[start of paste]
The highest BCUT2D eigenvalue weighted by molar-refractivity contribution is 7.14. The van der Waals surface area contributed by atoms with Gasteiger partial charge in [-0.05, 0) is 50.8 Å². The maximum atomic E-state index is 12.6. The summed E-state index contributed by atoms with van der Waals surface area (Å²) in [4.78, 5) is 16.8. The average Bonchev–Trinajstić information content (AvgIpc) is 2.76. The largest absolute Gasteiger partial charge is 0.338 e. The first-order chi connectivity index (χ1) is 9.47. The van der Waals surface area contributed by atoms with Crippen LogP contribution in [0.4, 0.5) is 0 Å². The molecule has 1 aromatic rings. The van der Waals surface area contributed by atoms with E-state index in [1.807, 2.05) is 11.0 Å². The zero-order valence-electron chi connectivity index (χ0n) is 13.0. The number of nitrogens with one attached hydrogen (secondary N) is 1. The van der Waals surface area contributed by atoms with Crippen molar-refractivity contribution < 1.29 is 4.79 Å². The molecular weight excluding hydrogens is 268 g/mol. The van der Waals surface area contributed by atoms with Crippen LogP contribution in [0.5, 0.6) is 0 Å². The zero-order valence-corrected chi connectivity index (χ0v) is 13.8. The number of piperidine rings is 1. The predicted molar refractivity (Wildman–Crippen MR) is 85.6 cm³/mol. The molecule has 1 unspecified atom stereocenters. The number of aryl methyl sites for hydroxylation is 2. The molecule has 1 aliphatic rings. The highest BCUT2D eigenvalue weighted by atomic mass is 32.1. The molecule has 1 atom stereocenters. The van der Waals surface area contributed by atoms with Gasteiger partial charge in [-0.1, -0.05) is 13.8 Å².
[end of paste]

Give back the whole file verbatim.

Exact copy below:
The highest BCUT2D eigenvalue weighted by molar-refractivity contribution is 7.14. The van der Waals surface area contributed by atoms with Gasteiger partial charge in [-0.05, 0) is 50.8 Å². The maximum atomic E-state index is 12.6. The summed E-state index contributed by atoms with van der Waals surface area (Å²) in [4.78, 5) is 16.8. The average Bonchev–Trinajstić information content (AvgIpc) is 2.76. The largest absolute Gasteiger partial charge is 0.338 e. The first-order chi connectivity index (χ1) is 9.47. The van der Waals surface area contributed by atoms with Crippen LogP contribution in [0.4, 0.5) is 0 Å². The molecule has 1 aromatic rings. The van der Waals surface area contributed by atoms with E-state index in [1.807, 2.05) is 11.0 Å². The zero-order valence-electron chi connectivity index (χ0n) is 13.0. The number of nitrogens with one attached hydrogen (secondary N) is 1. The van der Waals surface area contributed by atoms with Crippen molar-refractivity contribution < 1.29 is 4.79 Å². The molecular weight excluding hydrogens is 268 g/mol. The van der Waals surface area contributed by atoms with Crippen LogP contribution in [0.5, 0.6) is 0 Å². The zero-order valence-corrected chi connectivity index (χ0v) is 13.8. The number of piperidine rings is 1. The predicted molar refractivity (Wildman–Crippen MR) is 85.6 cm³/mol. The molecule has 1 unspecified atom stereocenters. The number of aryl methyl sites for hydroxylation is 2. The molecule has 1 aliphatic rings. The highest BCUT2D eigenvalue weighted by atomic mass is 32.1. The molecule has 1 atom stereocenters. The van der Waals surface area contributed by atoms with Gasteiger partial charge in [-0.1, -0.05) is 13.8 Å².